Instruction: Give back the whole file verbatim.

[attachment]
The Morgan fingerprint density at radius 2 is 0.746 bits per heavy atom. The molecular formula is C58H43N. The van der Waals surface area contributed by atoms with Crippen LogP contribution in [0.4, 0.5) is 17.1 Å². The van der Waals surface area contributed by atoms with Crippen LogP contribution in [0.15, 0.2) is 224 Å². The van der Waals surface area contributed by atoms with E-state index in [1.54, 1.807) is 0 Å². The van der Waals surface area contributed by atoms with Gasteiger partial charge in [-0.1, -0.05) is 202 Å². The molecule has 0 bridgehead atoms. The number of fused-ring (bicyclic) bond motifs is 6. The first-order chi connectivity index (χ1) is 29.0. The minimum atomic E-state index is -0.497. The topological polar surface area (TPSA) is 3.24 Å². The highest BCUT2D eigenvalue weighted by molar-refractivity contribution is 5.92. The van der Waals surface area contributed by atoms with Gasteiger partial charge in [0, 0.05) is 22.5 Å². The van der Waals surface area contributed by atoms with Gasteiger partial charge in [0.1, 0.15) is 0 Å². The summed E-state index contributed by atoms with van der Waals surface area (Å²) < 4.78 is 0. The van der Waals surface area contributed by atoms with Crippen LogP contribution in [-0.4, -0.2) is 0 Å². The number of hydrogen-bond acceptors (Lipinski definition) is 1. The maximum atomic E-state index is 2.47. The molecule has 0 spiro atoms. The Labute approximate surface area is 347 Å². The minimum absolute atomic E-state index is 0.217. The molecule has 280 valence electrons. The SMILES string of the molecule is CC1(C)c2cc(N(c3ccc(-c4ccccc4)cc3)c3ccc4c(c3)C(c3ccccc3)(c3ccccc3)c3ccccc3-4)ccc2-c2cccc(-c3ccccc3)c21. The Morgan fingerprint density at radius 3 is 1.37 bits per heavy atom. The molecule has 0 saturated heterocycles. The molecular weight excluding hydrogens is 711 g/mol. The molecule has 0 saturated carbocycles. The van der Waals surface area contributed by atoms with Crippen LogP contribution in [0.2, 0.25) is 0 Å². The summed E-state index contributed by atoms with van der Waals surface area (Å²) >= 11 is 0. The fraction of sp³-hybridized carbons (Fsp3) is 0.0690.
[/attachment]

The Morgan fingerprint density at radius 2 is 0.746 bits per heavy atom. The molecular formula is C58H43N. The van der Waals surface area contributed by atoms with Crippen LogP contribution in [0.4, 0.5) is 17.1 Å². The van der Waals surface area contributed by atoms with Crippen LogP contribution in [0.15, 0.2) is 224 Å². The van der Waals surface area contributed by atoms with E-state index in [1.54, 1.807) is 0 Å². The van der Waals surface area contributed by atoms with Gasteiger partial charge in [-0.1, -0.05) is 202 Å². The molecule has 0 bridgehead atoms. The number of fused-ring (bicyclic) bond motifs is 6. The first-order chi connectivity index (χ1) is 29.0. The minimum atomic E-state index is -0.497. The topological polar surface area (TPSA) is 3.24 Å². The highest BCUT2D eigenvalue weighted by molar-refractivity contribution is 5.92. The van der Waals surface area contributed by atoms with Gasteiger partial charge in [0, 0.05) is 22.5 Å². The van der Waals surface area contributed by atoms with Gasteiger partial charge in [0.1, 0.15) is 0 Å². The summed E-state index contributed by atoms with van der Waals surface area (Å²) < 4.78 is 0. The van der Waals surface area contributed by atoms with Crippen LogP contribution in [-0.4, -0.2) is 0 Å². The number of hydrogen-bond acceptors (Lipinski definition) is 1. The maximum atomic E-state index is 2.47. The molecule has 0 spiro atoms. The Labute approximate surface area is 347 Å². The minimum absolute atomic E-state index is 0.217. The molecule has 280 valence electrons. The SMILES string of the molecule is CC1(C)c2cc(N(c3ccc(-c4ccccc4)cc3)c3ccc4c(c3)C(c3ccccc3)(c3ccccc3)c3ccccc3-4)ccc2-c2cccc(-c3ccccc3)c21. The Morgan fingerprint density at radius 3 is 1.37 bits per heavy atom. The molecule has 0 saturated heterocycles. The molecular weight excluding hydrogens is 711 g/mol. The molecule has 0 saturated carbocycles. The van der Waals surface area contributed by atoms with Crippen LogP contribution in [0.2, 0.25) is 0 Å². The summed E-state index contributed by atoms with van der Waals surface area (Å²) >= 11 is 0. The fraction of sp³-hybridized carbons (Fsp3) is 0.0690.